Disability and Equity in Education | Higher Education
It's not a question of whether some students are made for college and academic work and some are not. Rather it's whether academic work reflects the creative and innovative intelligence that our dyslexic students possess and the world needs. If these students have ended up here at CSB/SJU, they have already shown great intelligence and an unbelievable voracity to succeed. These students come to us many times battered and bruised from the prejudicial system of education that has tried to box in and narrowly represent intelligence. On an individual basis, each student has learned a route that goes in, around, under, and above the traditional ways of learning. They have found ways to not merely cope, but to use their strengths to compensate for their weaknesses. This ability to creatively navigate the school system in order to succeed demonstrates a kind of intelligence that is needed but often goes unnoticed. At this presentation, find out about the extremely successful leaders in our communities and world that have dyslexia, and learn how you can help these extraordinary learners excel in our community.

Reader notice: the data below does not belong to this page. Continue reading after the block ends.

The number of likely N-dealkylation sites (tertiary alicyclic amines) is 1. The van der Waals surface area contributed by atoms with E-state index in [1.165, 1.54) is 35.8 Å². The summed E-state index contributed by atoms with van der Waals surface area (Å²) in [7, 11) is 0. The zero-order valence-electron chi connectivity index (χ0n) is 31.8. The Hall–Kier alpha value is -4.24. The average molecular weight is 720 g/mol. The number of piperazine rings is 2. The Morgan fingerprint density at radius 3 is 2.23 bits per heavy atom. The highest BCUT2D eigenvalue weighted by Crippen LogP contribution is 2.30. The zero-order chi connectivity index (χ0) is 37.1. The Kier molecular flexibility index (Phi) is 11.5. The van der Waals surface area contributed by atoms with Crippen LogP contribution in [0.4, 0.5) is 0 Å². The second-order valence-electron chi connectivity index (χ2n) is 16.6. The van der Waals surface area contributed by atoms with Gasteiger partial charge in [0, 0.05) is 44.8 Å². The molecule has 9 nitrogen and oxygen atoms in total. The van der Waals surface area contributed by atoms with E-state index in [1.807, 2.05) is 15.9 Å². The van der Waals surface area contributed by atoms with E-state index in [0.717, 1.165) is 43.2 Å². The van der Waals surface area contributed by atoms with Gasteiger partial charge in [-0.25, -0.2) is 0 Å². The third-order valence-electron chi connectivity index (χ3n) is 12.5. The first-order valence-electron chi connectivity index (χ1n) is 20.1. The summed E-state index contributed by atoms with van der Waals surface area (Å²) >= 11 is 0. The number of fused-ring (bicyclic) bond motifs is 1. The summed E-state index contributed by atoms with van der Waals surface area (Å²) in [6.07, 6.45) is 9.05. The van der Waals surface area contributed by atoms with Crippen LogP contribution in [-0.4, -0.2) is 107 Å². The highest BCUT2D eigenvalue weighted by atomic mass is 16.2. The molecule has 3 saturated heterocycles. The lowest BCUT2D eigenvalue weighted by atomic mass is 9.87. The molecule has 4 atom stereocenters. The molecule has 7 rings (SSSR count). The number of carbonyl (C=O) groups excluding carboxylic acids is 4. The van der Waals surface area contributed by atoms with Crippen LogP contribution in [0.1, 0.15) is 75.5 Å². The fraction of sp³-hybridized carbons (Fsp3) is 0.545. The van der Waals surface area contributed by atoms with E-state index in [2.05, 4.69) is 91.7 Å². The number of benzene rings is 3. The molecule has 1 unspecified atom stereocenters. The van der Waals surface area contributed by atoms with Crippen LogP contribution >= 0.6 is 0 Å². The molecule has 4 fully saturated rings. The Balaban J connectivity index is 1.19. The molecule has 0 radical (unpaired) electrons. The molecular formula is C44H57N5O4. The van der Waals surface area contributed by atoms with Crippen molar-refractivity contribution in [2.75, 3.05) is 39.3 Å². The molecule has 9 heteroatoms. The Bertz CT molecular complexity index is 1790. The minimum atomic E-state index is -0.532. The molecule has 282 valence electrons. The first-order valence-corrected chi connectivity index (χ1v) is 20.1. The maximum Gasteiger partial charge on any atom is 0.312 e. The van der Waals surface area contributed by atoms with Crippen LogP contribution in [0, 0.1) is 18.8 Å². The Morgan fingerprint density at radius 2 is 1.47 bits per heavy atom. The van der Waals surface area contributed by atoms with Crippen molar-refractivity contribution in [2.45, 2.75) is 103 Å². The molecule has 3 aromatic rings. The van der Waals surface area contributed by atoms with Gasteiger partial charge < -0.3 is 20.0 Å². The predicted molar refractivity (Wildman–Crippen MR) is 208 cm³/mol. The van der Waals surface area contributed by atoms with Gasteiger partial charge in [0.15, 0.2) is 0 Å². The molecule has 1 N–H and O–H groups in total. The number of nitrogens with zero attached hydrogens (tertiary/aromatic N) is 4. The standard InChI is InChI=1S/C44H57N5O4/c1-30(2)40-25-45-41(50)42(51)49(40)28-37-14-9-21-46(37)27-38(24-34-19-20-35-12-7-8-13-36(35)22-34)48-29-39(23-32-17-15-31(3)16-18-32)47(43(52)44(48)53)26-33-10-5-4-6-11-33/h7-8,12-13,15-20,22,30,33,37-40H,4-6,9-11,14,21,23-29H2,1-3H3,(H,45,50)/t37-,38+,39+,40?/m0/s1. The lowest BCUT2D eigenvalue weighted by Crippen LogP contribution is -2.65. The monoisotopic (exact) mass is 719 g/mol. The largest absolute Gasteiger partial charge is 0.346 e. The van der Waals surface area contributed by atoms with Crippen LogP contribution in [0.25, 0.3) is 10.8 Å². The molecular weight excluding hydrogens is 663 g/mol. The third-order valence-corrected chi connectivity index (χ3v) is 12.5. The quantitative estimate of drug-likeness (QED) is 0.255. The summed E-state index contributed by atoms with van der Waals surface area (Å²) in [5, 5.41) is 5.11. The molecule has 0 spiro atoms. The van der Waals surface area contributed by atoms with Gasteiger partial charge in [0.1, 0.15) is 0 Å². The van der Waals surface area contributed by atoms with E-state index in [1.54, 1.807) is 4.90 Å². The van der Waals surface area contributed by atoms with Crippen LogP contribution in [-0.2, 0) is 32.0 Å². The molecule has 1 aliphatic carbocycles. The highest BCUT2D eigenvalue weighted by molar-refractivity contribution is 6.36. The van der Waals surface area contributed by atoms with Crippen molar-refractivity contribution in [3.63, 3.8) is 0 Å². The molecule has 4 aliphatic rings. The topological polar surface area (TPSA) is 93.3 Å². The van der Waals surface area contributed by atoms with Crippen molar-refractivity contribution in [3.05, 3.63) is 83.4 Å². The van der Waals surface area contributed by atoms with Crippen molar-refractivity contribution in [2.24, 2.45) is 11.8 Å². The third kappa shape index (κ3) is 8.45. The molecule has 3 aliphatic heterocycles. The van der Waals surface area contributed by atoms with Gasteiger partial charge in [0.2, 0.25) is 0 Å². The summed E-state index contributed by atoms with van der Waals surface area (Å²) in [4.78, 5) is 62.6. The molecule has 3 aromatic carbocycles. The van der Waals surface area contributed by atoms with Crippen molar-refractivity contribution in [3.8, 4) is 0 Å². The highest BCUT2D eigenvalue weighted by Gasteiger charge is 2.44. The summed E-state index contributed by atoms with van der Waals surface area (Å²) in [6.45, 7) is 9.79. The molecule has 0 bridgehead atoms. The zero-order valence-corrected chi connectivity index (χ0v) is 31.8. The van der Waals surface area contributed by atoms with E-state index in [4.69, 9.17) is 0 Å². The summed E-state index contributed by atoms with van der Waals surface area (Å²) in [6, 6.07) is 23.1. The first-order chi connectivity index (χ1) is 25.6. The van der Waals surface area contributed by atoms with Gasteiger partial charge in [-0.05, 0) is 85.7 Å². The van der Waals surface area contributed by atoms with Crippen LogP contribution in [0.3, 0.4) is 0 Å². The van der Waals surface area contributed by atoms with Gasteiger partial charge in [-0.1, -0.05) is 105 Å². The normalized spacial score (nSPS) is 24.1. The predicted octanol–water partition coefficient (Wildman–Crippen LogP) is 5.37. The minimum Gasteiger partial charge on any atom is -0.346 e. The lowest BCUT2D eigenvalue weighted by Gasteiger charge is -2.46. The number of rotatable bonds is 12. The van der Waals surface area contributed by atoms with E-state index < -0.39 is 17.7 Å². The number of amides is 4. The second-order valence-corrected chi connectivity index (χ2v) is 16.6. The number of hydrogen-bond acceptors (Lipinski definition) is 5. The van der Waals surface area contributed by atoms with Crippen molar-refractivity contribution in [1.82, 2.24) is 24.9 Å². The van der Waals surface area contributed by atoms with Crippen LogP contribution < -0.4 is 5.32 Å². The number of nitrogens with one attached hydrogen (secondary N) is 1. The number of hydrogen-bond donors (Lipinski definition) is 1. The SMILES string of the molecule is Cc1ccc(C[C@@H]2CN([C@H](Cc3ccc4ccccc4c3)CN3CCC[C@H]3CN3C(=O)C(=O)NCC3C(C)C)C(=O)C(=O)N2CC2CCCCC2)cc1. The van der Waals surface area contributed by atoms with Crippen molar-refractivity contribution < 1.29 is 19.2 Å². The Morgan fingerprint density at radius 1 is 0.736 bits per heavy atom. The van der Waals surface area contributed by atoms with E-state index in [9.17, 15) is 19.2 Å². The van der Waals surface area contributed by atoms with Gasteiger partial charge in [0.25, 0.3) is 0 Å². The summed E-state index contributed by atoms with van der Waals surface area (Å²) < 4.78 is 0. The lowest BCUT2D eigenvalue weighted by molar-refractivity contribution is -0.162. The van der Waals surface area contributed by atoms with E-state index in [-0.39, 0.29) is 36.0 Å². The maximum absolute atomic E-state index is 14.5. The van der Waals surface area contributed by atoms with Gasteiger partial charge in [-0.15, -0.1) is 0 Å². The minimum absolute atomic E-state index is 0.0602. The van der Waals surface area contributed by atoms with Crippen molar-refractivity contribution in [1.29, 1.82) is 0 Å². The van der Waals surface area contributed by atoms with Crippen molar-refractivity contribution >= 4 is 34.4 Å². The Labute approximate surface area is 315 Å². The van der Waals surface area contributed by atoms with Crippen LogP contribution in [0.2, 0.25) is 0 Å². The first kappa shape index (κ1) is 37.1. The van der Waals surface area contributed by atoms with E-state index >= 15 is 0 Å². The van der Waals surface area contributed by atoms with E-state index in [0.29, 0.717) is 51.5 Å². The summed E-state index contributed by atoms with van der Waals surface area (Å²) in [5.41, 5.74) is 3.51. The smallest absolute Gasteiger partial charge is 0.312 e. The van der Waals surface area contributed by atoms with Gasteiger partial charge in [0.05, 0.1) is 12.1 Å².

Klug, Patricia, "Disability or creative ability: reexamining our misconceptions" (2014). Forum Lectures. 111.